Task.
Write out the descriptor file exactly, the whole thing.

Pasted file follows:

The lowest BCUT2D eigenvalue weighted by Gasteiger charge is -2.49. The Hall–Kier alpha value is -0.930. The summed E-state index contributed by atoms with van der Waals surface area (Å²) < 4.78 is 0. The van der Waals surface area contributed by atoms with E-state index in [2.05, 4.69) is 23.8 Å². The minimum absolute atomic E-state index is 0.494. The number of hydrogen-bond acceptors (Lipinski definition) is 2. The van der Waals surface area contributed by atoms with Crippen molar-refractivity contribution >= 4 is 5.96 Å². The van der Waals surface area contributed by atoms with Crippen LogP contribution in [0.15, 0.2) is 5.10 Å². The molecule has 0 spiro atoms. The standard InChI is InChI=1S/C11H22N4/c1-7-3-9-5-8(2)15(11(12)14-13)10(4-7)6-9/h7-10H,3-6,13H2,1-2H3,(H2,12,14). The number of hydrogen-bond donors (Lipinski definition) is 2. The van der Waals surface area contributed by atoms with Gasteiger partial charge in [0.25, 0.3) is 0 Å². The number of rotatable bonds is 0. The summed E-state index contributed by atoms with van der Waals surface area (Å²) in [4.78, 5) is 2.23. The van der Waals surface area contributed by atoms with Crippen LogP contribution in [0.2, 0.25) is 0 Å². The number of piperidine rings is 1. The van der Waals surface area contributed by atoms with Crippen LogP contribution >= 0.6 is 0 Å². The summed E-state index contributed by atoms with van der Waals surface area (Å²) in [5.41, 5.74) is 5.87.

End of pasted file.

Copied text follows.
The lowest BCUT2D eigenvalue weighted by Gasteiger charge is -2.49. The Hall–Kier alpha value is -0.930. The summed E-state index contributed by atoms with van der Waals surface area (Å²) < 4.78 is 0. The van der Waals surface area contributed by atoms with E-state index in [2.05, 4.69) is 23.8 Å². The minimum absolute atomic E-state index is 0.494. The number of hydrogen-bond acceptors (Lipinski definition) is 2. The van der Waals surface area contributed by atoms with Crippen molar-refractivity contribution >= 4 is 5.96 Å². The van der Waals surface area contributed by atoms with Crippen LogP contribution in [0.15, 0.2) is 5.10 Å². The molecule has 0 spiro atoms. The standard InChI is InChI=1S/C11H22N4/c1-7-3-9-5-8(2)15(11(12)14-13)10(4-7)6-9/h7-10H,3-6,13H2,1-2H3,(H2,12,14). The number of hydrogen-bond donors (Lipinski definition) is 2. The van der Waals surface area contributed by atoms with Gasteiger partial charge in [0.25, 0.3) is 0 Å². The number of rotatable bonds is 0. The summed E-state index contributed by atoms with van der Waals surface area (Å²) in [4.78, 5) is 2.23. The van der Waals surface area contributed by atoms with Crippen LogP contribution in [0.2, 0.25) is 0 Å². The number of piperidine rings is 1. The van der Waals surface area contributed by atoms with Crippen LogP contribution >= 0.6 is 0 Å². The summed E-state index contributed by atoms with van der Waals surface area (Å²) in [5.41, 5.74) is 5.87.